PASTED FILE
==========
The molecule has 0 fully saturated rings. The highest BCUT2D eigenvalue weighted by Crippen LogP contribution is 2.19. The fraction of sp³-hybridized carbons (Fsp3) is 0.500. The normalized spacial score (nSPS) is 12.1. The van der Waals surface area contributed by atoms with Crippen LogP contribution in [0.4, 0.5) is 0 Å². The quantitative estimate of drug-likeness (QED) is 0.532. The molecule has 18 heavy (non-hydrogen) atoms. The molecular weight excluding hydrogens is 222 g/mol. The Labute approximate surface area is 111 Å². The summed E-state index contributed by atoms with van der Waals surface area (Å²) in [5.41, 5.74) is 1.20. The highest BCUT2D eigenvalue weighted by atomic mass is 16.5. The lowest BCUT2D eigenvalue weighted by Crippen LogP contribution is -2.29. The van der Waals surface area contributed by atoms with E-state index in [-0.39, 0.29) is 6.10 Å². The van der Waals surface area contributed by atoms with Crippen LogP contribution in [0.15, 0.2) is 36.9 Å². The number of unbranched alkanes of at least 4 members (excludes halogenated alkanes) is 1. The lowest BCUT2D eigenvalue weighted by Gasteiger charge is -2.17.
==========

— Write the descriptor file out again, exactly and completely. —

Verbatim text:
The molecule has 0 fully saturated rings. The highest BCUT2D eigenvalue weighted by Crippen LogP contribution is 2.19. The fraction of sp³-hybridized carbons (Fsp3) is 0.500. The normalized spacial score (nSPS) is 12.1. The van der Waals surface area contributed by atoms with Crippen LogP contribution in [0.4, 0.5) is 0 Å². The quantitative estimate of drug-likeness (QED) is 0.532. The molecule has 18 heavy (non-hydrogen) atoms. The molecular weight excluding hydrogens is 222 g/mol. The Labute approximate surface area is 111 Å². The summed E-state index contributed by atoms with van der Waals surface area (Å²) in [5.41, 5.74) is 1.20. The highest BCUT2D eigenvalue weighted by atomic mass is 16.5. The lowest BCUT2D eigenvalue weighted by Crippen LogP contribution is -2.29. The van der Waals surface area contributed by atoms with E-state index in [-0.39, 0.29) is 6.10 Å². The van der Waals surface area contributed by atoms with Crippen LogP contribution in [0.15, 0.2) is 36.9 Å². The number of unbranched alkanes of at least 4 members (excludes halogenated alkanes) is 1. The lowest BCUT2D eigenvalue weighted by Gasteiger charge is -2.17.